Upper Tribunal upholds FCA’s decision to ban financial adviser convicted of non-financial misconduct
04 November 2021
What led to the FCA taking enforcement action?
Mr Frensham was convicted of attempting to meet a child following sexual grooming. Although Mr Frensham did not commit the offence at or through his work and it did not involve dishonesty, the FCA sought to prohibit him because he was no longer fit and proper as he lacked integrity.
Mr Frensham referred the FCA’s decision to the Tribunal claiming the FCA had wrongly applied its fitness and propriety test in allowing irrelevant considerations to affect its judgement and failing to give sufficient regard to other relevant factors; including, that the conduct had taken place outside the workplace and was not connected to his role as a financial adviser.
The Tribunal’s judgment
The Tribunal upheld the FCA’s decision overall and agreed that Mr Frensham was not fit and proper, but it did not agree with all aspects of the FCA’s case. The Tribunal found that, although serious, Mr Frensham’s criminal conviction alone would have been insufficient to warrant a finding that he was not fit and proper and in doing so criticised the FCA for failing to “forge the necessary link” between Mr Frensham’s criminal offence and his professional work. The FCA sought to rely on the fact that Mr Frensham’s offence involved an abuse of trust and tried to equate that to the position of trust that a financial adviser holds in relation to their client. The Tribunal dismissed this point as “misconceived”.
The Tribunal eventually agreed with the FCA that Mr Frensham was not fit and proper due to his conduct after he was arrested and charged with committing the criminal offence, including: his failure to notify the FCA that he had been arrested and remanded in custody in respect of the offence that led to his conviction; his failure to notify the FCA that a professional body had declined to renew his statement of professional standing; and his lack of remorse for his actions.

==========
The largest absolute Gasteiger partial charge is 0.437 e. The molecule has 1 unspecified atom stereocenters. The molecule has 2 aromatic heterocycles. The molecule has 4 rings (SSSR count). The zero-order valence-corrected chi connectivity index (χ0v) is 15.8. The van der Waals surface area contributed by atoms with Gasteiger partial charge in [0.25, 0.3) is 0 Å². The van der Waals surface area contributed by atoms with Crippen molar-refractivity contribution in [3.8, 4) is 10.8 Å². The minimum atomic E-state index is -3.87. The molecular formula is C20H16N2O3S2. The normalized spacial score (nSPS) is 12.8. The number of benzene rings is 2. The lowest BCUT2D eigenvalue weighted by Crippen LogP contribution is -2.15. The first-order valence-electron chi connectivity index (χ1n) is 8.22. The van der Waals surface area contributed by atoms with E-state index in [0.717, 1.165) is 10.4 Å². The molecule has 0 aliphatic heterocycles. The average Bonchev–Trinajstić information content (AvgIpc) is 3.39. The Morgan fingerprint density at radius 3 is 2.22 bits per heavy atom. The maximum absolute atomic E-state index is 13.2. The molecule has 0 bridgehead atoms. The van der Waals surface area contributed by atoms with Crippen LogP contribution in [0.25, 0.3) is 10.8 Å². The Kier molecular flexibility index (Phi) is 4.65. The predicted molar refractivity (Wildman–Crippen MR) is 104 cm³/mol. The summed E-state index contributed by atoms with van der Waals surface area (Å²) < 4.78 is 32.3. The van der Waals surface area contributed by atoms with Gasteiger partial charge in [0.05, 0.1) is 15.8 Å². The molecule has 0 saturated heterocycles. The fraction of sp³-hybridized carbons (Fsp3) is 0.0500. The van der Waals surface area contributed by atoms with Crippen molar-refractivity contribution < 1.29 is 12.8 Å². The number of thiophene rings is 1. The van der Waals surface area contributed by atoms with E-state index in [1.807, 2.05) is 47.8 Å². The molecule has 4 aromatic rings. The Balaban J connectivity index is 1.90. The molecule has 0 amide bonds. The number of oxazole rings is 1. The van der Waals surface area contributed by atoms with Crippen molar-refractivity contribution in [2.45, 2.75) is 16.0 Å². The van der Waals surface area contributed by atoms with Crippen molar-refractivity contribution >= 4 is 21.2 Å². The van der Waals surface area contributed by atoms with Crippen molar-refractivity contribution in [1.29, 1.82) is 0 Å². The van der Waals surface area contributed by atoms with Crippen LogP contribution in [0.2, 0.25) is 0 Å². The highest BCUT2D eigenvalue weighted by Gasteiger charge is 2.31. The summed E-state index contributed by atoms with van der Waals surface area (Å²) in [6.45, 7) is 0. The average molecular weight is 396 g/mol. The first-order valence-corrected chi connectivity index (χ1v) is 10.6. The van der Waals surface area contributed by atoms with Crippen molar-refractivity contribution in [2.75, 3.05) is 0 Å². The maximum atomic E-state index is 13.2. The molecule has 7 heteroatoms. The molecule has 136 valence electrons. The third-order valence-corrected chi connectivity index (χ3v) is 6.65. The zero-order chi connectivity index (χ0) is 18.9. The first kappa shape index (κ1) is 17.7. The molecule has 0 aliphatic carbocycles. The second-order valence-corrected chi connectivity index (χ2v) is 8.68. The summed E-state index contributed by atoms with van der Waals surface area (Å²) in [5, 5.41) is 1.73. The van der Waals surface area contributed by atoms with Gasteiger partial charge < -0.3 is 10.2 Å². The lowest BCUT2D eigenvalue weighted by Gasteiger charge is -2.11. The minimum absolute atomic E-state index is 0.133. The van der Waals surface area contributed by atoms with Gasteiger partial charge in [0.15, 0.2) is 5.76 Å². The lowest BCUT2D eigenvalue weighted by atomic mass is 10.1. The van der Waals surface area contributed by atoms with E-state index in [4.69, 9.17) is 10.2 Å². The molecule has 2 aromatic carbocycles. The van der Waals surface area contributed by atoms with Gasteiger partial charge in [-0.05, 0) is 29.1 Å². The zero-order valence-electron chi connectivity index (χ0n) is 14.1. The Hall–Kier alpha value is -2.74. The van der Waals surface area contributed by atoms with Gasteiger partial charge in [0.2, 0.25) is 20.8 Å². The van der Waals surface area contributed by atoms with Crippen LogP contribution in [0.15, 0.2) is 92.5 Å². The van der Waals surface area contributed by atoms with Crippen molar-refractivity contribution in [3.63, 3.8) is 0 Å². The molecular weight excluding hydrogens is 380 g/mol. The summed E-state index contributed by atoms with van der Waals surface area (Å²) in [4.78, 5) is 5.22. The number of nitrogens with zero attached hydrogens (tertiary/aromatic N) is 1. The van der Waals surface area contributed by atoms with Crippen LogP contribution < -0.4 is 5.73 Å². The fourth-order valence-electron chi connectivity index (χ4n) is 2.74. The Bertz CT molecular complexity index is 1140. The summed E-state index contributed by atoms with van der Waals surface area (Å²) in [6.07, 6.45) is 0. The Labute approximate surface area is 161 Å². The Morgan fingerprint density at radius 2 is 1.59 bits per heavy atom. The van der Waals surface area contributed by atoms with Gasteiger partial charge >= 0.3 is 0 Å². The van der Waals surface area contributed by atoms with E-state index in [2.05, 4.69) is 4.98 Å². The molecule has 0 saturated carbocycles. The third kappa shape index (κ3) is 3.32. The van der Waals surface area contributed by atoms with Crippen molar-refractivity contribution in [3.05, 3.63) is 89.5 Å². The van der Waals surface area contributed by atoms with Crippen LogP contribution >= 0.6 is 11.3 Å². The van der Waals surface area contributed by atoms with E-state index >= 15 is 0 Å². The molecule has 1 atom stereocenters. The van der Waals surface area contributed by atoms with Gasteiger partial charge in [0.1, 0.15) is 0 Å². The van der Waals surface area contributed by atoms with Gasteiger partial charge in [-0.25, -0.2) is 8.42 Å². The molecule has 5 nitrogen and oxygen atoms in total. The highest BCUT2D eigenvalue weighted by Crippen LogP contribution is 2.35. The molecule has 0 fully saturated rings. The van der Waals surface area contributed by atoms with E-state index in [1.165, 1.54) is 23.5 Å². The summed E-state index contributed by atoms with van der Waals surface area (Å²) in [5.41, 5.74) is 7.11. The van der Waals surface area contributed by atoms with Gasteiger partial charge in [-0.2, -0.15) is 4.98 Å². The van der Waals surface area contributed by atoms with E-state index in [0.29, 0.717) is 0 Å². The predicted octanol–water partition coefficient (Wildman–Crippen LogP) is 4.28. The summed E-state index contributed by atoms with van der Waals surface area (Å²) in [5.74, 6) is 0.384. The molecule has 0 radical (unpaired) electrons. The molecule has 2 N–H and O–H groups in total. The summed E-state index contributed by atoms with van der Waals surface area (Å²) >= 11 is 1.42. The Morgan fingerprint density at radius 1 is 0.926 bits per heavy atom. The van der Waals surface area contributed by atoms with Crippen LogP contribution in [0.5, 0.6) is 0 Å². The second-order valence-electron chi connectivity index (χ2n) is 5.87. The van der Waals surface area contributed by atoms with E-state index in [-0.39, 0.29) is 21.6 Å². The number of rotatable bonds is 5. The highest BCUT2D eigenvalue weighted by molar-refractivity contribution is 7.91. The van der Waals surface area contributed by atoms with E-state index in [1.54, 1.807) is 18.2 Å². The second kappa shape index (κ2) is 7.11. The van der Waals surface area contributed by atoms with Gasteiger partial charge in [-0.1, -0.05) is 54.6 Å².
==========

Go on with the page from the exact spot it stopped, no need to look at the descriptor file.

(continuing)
The FCA has since issued its Final Notice in respect of Mr Frensham, banning him from the industry.
Linking non-financial misconduct to an individual’s fitness and propriety
The Tribunal’s comment that Mr Frensham’s criminal offence alone would have been insufficient to justify a finding that he was not fit and proper has prompted considerable discussion in the industry, causing many of us to think again about when non-financial misconduct may impact an individual’s fitness and propriety to perform their role in a financial services firm.
However, the fact that a criminal offence may not always or automatically mean that an individual is no longer fit and proper is nothing new and this point is reflected in the FCA’s guidance relating to its “FIT” test. In that (non-exhaustive) guidance, the FCA singles out criminal offences that involve: dishonesty, fraud, financial crime or an offence under legislation relating to companies, financial services and insider trading; as examples of criminal offences that the FCA will give “particular consideration” to for the purposes of assessing fitness and propriety.